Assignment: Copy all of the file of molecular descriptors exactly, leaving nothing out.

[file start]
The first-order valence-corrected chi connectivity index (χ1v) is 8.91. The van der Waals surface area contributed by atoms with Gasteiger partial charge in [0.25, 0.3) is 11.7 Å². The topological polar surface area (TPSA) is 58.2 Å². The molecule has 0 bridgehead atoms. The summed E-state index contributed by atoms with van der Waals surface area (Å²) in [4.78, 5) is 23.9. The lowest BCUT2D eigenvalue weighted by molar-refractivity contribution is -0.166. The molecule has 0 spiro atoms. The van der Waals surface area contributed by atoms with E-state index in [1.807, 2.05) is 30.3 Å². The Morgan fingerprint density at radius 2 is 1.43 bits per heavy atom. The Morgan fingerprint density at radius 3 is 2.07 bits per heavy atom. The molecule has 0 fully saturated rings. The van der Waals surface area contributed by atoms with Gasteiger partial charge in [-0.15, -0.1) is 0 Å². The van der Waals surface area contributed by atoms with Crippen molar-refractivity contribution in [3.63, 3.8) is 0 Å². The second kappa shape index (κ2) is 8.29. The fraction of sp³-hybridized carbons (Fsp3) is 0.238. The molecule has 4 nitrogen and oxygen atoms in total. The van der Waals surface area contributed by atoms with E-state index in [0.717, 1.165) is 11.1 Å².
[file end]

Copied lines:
The first-order valence-corrected chi connectivity index (χ1v) is 8.91. The van der Waals surface area contributed by atoms with Gasteiger partial charge in [0.25, 0.3) is 11.7 Å². The topological polar surface area (TPSA) is 58.2 Å². The molecule has 0 bridgehead atoms. The summed E-state index contributed by atoms with van der Waals surface area (Å²) in [4.78, 5) is 23.9. The lowest BCUT2D eigenvalue weighted by molar-refractivity contribution is -0.166. The molecule has 0 spiro atoms. The van der Waals surface area contributed by atoms with E-state index in [1.807, 2.05) is 30.3 Å². The Morgan fingerprint density at radius 2 is 1.43 bits per heavy atom. The Morgan fingerprint density at radius 3 is 2.07 bits per heavy atom. The molecule has 0 fully saturated rings. The van der Waals surface area contributed by atoms with Gasteiger partial charge in [-0.15, -0.1) is 0 Å². The van der Waals surface area contributed by atoms with Crippen molar-refractivity contribution in [3.63, 3.8) is 0 Å². The second kappa shape index (κ2) is 8.29. The fraction of sp³-hybridized carbons (Fsp3) is 0.238. The molecule has 4 nitrogen and oxygen atoms in total. The van der Waals surface area contributed by atoms with E-state index in [0.717, 1.165) is 11.1 Å².